A2J, Political Pressure and Federal Politics: The View from AustraliaNSRLP
I’ve been in Sydney and Adelaide since the beginning of September, giving talks and workshops about the SRL research (like Canada and the US, Australia is facing an exponential rise in the numbers of those coming self-represented to the courts).
Politically, it’s been a pretty exciting week for Australians.
After weeks of intrigue, the ruling Liberal Party of Australia deposed their leader, Prime Minister Tony Abbott, on Monday evening.
Not that this was so surprising to Australians, who have seen four PMs removed by their own party in the last five years. The most popular insight presently trending on social media here is that Australia has not seen a PM serve their full term since the invention of the iPhone.
Which was, obviously, another age ago.
Abbott on A2J
No one, however, seems to be especially interested just now in analyzing the Abbott government’s track record on Access to Justice. This may be because the Abbott government did a lot of other things that many Australians feel unhappy about – including the Stop the Boats campaign, the elimination of renewal energy initiatives, and cuts to health care and education.
There is an important Access to Justice story from the Abbott period, however. In December 2014 the government announced dramatic cuts in the budgets of numerous “third sector” community agencies that provide legal assistance to vulnerable people, including the country’s 61 Community Legal Centres and the Legal Assistance Program for indigenous people.
Needs already overwhelming existing services
Twelve months earlier a report by the Australian Council of Social Services had concluded that unmet needs for legal assistance were rising exponentially, and ranked second only to the need for housing support among the poorest and most vulnerable communities.
Report data also showed that existing services were overwhelmed by the demand for legal assistance, and providers were unable to find enough staff or hours to anywhere near match the demand. The ACOSS Community Sector Report 2013.
Now budget cuts of up to 25% were proposed for these very same services – and some would be forced to close down entirely.
A united front
In an unprecedented show of solidarity, six of eight provincial and territorial attorneys general wrote to the federal AG demanding that the cuts be reconsidered. In that letter they said:
“The forecast cuts represent an abrogation of the Commonwealth Government’s responsibilities to this important area of service delivery to some of the most vulnerable in our community.”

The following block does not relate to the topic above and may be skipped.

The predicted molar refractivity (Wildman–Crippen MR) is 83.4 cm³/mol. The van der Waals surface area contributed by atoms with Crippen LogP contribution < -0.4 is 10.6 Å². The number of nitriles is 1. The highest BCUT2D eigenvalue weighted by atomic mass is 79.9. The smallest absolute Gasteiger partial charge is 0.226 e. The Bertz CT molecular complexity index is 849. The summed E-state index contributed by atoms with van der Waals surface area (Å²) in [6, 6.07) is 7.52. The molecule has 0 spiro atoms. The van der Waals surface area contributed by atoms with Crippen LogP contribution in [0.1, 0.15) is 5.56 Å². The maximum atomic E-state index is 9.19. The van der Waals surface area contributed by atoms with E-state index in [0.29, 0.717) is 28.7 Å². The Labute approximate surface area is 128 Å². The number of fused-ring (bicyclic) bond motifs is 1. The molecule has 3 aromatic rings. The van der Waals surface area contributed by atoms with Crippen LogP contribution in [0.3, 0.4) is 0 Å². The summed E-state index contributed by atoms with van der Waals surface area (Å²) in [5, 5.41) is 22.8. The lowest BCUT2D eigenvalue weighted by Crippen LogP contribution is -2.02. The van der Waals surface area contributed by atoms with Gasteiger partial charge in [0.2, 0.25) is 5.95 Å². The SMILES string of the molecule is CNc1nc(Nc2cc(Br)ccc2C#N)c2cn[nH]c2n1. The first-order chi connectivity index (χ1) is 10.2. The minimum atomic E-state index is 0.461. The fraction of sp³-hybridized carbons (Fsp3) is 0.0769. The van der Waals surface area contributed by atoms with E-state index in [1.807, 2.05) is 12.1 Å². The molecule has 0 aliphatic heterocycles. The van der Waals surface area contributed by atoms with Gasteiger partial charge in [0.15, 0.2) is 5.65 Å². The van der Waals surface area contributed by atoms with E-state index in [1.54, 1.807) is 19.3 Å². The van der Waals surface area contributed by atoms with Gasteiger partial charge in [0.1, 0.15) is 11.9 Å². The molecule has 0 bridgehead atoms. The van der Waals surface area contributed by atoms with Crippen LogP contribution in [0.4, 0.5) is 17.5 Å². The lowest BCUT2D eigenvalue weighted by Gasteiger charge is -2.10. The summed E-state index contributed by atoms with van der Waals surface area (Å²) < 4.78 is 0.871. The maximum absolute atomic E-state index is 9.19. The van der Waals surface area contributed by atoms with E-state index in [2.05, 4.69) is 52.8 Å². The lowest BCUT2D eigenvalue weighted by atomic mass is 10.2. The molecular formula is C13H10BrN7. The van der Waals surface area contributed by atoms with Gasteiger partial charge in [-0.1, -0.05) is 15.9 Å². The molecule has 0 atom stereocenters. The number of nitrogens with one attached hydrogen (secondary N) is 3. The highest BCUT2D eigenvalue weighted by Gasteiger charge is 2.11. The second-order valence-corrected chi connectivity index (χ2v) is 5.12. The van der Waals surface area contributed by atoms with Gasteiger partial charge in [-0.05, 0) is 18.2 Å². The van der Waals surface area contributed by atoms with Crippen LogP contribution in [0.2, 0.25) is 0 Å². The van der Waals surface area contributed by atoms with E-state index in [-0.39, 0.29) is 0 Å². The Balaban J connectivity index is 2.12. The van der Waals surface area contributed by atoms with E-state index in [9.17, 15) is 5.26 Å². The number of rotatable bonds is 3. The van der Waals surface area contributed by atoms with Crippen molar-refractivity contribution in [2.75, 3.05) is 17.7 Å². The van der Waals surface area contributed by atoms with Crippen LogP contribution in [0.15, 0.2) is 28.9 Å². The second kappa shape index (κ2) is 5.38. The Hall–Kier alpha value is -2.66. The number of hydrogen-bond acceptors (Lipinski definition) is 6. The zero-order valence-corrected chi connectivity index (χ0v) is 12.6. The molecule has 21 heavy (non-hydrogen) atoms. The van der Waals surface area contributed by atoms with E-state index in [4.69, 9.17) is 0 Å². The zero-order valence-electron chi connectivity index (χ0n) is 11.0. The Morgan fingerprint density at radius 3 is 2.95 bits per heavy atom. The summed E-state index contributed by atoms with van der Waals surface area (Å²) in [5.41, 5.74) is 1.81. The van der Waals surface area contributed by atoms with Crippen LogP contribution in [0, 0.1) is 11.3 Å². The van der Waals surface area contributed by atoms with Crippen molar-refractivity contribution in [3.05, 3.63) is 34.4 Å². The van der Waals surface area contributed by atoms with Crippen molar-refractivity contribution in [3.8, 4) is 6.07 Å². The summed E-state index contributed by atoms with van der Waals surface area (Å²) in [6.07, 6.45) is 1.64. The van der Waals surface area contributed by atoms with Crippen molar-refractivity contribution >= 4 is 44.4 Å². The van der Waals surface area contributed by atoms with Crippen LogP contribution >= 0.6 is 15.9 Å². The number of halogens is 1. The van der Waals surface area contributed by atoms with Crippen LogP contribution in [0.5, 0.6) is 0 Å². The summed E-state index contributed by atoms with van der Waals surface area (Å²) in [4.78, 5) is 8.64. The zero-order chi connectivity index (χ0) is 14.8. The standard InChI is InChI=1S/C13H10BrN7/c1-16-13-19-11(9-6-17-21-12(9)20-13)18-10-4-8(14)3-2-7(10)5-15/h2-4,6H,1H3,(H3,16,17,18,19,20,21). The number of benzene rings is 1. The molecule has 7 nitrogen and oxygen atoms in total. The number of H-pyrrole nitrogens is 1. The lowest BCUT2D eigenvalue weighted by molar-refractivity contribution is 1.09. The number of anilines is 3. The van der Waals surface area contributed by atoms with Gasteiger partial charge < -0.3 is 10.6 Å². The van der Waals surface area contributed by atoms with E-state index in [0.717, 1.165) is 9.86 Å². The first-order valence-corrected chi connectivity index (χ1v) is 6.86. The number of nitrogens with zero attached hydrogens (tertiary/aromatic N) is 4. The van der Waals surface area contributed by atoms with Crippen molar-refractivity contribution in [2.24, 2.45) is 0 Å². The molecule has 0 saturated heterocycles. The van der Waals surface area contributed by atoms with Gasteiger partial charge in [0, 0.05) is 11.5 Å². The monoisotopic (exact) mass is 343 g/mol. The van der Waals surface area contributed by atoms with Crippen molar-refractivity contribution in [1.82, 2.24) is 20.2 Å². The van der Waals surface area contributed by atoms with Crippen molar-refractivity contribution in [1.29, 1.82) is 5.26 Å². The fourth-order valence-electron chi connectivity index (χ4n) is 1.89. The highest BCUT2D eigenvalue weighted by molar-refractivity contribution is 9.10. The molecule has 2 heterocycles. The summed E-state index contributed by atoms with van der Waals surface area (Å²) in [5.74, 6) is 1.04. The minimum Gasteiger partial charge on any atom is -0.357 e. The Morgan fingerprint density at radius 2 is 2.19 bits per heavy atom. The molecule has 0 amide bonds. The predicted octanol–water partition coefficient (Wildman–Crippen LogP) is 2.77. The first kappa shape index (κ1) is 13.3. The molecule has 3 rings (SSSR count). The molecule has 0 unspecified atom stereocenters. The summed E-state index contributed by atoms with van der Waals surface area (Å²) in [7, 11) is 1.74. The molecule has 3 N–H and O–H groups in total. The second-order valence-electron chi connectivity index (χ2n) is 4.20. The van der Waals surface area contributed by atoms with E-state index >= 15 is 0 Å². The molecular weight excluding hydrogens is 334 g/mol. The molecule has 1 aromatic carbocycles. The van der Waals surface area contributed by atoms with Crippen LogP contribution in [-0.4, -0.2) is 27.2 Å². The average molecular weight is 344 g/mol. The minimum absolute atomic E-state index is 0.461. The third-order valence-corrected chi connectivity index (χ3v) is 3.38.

A contradiction at the heart of “policy”
Elena Rosenman, the Executive Director of the Australian Capital Territory (ACT) Women’s Legal Centre, whose organization faced a 30% cut in funding, pointed out the contradiction between the Abbott government’s asserted public commitment to provide better protection for women facing domestic violence, and massive funding cuts for services.
“(C)utting funding to services like ours which are providing services to women trying to leave violent relationships, directly undermines that sentiment.”
Julie Oberin, the chairwoman of the Women’s Services Network, put it more bluntly:
“Women are increasingly seeking help and support and they’re increasingly being turned away because services are full. Now is not the time to cut funding…(I)f you don’t have crisis services, if you don’t have legal aid, you will have women dying.”
The pressure worked.
In March the Abbott government reversed its decision on the legal aid cuts: “Legal aid is sixth budget reversal“.
A foothold in the federal election narrative?
This story encourages us to remember that organized political and public pressure can have an impact. It is also a reminder that the challenges faced by legal services in Australia and the barriers to A2J are the same as those we face in Canada (where the federal government makes an important financial contribution to provincial legal aid plans) and are facing the US.
In the run-up to the federal election, there has been a deafening silence from politicians on issues of A2J. NSRLP has been trying to promote a debate by developing “Questions for Candidates”.
In this week’s National Magazine, Omar Ha Redeye argues that despite its neglect in the debates so far, A2J is an economic issue. He points to the 45% of Canadians that the CBA’s 2013 Reaching Equal Justice report said would have a legal issue in the next 3 years – a group whom we now know will have virtually no access to professional assistance from lawyers. As Omar succinctly expresses it, “Our inaction results in even greater inequality in Canadian society over time.”
Let’s get inspired by what Australians were able to do to reverse cuts to legal aid – and take hope from the increased provincial investment in legal aid announced by the Ontario government in the last 9 months – and encourage our friends and neighbours to ask pointed questions about A2J when they talk to candidates on their doorsteps and at riding meetings – and continue working on raising awareness about the importance and impact of fair and equal access to justice services for Canadian families.